The people selected to be Crew Members received a special lifelong designation as such, and that designation still means something—even 25 years later. I was recently reminded of the lasting value of Crew Members during a presentation I did at the annual WateReuse Symposium. When I asked people familiar with Project WET to raise their hands, numerous people did so. One kept her hand up, and then I recognized her. She stated with pride, “I’m a Project WET Crew Member!”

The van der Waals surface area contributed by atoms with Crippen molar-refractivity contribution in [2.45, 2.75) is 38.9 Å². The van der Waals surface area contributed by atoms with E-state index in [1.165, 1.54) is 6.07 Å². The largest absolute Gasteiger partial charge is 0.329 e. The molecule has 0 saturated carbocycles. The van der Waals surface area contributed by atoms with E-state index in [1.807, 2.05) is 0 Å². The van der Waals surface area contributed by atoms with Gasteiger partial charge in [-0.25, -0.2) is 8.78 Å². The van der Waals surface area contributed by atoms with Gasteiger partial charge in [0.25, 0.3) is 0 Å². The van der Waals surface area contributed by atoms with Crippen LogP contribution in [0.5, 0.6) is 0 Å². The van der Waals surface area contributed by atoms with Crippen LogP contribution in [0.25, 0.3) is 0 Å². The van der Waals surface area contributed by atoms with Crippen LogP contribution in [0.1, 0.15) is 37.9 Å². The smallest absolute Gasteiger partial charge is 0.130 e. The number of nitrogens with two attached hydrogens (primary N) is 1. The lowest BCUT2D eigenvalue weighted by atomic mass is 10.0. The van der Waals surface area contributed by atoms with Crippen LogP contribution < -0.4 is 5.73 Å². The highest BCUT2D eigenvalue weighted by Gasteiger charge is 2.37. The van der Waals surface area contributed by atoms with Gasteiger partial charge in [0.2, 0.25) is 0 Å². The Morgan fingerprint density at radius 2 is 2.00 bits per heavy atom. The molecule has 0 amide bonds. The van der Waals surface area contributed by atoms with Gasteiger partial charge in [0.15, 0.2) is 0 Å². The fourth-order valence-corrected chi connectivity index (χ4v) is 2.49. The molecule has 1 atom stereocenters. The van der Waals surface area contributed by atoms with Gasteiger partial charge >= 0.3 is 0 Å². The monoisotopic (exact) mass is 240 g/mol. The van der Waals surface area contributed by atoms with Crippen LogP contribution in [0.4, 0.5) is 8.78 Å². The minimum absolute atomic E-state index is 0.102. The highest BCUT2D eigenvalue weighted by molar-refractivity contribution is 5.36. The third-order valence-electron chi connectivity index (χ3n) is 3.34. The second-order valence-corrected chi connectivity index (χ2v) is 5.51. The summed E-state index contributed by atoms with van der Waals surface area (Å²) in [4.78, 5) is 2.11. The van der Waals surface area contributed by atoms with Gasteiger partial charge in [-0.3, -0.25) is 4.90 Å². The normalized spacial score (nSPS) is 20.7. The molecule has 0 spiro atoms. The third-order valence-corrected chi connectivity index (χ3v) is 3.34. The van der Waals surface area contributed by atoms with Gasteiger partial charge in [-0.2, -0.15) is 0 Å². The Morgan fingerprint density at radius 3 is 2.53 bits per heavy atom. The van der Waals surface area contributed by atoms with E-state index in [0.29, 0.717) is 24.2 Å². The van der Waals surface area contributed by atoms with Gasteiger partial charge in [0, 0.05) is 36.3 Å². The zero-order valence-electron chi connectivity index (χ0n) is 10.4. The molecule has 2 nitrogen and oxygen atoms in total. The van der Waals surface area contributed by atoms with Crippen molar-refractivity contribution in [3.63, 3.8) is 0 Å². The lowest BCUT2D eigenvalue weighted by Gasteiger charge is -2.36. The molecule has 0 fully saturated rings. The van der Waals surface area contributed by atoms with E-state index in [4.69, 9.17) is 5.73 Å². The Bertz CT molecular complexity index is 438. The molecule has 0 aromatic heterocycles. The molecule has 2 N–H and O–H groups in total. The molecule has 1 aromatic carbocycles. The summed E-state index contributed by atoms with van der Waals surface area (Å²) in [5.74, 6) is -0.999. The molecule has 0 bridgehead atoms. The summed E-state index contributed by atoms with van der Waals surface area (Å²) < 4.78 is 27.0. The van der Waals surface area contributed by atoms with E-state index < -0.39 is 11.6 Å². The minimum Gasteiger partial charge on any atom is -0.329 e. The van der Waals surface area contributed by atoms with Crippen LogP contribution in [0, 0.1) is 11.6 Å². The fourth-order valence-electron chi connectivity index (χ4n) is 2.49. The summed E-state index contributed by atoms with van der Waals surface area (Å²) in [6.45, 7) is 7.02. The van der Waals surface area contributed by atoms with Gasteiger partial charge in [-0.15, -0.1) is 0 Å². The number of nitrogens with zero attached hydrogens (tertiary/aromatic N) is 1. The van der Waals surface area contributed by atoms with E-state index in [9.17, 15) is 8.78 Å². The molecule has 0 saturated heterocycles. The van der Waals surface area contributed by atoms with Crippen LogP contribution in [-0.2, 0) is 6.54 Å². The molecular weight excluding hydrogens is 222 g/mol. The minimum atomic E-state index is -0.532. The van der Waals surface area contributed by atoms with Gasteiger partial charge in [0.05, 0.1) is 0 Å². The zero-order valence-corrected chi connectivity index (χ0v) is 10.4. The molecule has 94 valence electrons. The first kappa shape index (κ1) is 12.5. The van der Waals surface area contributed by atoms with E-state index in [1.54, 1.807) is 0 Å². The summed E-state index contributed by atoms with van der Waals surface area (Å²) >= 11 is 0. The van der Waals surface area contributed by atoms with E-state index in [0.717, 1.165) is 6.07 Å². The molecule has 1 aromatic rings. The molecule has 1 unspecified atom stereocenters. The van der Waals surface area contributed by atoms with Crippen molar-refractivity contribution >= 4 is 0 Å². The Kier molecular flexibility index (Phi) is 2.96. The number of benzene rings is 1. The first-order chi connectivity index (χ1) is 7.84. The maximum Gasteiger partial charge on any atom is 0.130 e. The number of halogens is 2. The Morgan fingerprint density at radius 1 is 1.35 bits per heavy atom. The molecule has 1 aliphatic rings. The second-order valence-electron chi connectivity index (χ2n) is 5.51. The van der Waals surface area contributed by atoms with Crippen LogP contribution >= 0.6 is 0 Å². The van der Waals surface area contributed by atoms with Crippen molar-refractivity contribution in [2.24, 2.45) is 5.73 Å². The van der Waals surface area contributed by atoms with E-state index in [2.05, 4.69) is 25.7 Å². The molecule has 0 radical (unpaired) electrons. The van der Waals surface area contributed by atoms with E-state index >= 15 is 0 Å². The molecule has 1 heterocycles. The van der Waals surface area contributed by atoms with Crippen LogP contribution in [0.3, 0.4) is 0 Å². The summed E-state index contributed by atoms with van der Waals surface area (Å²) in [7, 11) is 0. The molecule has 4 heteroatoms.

Project WET Founder, President and CEO Dennis NelsonDennis Nelson founded Project WET in 1984 while working at the North Dakota State Water Commission. Through extensive partnerships and successful fundraising efforts, he developed the program into a global leader in water resources education in more than 70 countries worldwide.